Africa
6 Feb 2015

Libya’s civil society celebrates its wetland wildlife and looks to the future

Given the opportunity, we are all passionate about nature. Photo: Libyan Society for Birds
By Liz Smith

World Wetlands Day 2015 was celebrated in Maitiga marsh in Tripoli, with the Libyan Society for Birds (LSB) and the Environment General Authority (EGA) of Libya. This worldwide event is held annually on 2 February to raise the awareness and understanding of the importance of wetland ecosystems.

Along Libya’s Mediterranean coastline you can find several waterbird species, including Greater Flamingo Phoenicopterus roseus, Black-tailed Godwit Limosa limosa, Audouin's Gull Larus audouinii and Great Snipe Gallinago media. These wetland sites are important for many flora and fauna species; however, significant threats include habitat loss and the traditional hunting of waterbirds.

Children in Libya out enjoying their local birdlife for World Wetlands Day. Photo: Libyan Society for Birds

In Libya, the environmental challenge is considerable, and, sadly, was rendered almost impossible by the civil unrest in the country. Civil society organisations were forbidden under Gaddafi; although NGOs have been emerging since the Libyan Civil War in 2011, they have little experience or support in implementing conservation projects. The Critical Ecosystem Partnership Fund (CEPF)* was the first donor directly to fund an environmental NGO in Libya; this financial support for LSB is essential to help it to build capacity.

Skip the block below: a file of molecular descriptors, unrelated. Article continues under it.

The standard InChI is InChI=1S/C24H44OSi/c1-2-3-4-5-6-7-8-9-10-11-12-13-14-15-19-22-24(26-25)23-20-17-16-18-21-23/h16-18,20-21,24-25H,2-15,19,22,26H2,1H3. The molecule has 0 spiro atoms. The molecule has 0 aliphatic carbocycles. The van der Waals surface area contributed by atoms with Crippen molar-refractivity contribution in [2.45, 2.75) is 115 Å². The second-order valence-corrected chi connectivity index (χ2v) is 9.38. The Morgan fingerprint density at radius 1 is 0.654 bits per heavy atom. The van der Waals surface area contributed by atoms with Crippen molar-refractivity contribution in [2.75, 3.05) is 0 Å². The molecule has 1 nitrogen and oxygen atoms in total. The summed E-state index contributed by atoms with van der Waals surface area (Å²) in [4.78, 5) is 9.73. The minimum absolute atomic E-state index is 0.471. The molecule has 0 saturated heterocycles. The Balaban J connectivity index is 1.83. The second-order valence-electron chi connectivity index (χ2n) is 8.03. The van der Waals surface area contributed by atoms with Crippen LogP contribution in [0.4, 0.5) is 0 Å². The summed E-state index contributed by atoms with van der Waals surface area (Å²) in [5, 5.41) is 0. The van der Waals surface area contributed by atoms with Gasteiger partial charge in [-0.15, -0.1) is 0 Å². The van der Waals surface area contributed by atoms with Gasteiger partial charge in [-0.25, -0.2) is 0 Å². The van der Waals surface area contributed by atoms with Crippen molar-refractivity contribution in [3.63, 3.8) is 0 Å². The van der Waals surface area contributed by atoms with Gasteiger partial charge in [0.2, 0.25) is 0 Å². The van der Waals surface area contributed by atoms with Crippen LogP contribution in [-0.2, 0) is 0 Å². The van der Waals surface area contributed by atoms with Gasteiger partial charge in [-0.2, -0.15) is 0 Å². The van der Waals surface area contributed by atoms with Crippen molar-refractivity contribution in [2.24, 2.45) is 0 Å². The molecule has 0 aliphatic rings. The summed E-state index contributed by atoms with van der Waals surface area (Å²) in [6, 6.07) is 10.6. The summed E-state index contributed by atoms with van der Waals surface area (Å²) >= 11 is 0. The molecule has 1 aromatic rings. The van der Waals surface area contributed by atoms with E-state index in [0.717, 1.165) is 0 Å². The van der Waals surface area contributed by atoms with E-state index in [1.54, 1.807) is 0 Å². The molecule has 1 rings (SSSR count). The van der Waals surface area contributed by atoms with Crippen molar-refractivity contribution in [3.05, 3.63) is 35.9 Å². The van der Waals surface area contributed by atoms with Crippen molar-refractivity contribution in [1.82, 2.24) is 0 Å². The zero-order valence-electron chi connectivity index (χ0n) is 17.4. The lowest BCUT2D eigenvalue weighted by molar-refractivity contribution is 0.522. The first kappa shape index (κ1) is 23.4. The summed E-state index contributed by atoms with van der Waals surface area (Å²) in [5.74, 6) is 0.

NGOs like LSB have to face and adapt to security issues, infrastructure problems, limited internet access and legal barriers on a daily basis. Yet, despite this, great work is being carried out, successful events organised and important messages shared with the public about the significance of biodiversity.

Many people were involved in the Libyan World Wetlands Day event, including waterbird specialists, students of the Department of Zoology at the University of Tripoli and a group of young scouts. The event was designed to explain the services that wetlands provide, the varied species they support and the benefits of wetlands for humans. A practical session introducing the visitors to the waterbirds of the marsh and basic birdwatching techniques all helped to raise awareness of the wildlife richness of the site.   

Subscribe to Our Newsletter!

Libyan citizens are just as passionate about nature as those in other countries: they want to protect their precious biodiversity despite the turmoil they face every day. It is vitally important to give them the opportunity to celebrate their wildlife and educate them about its value, as well as to raise awareness in the wider world about the natural beauty of Libya.

Looking to the future in Libya for conservation. Photo: Libyan Society for Birds

 


BirdLife International - including its Middle East office and the BirdLife Partners DOPPS/BirdLife Slovenia and LPO (Ligue pour la Protection des Oiseaux, BirdLife in France) - is providing the Regional Implementation Team (RIT) for the Critical Ecosystem Partnership Fund (CEPF) in the Mediterranean Basin Biodiversity Hotspot (CEPF Med).

Find out more at www.birdlife.org/cepf-med.

The Critical Ecosystem Partnership Fund (CEPF) is a joint initiative of l’Agence Française de Développement (AFD), Conservation International (CI), the European Union, the Global Environment Facility (GEF), the Government of Japan, the John D. and Catherine T. MacArthur Foundation, and the World Bank. Additional support in the Mediterranean Basin is provided by the MAVA Foundation. A fundamental goal is to ensure civil society is engaged in biodiversity conservation. More information on CEPF can be found at www.cepf.net.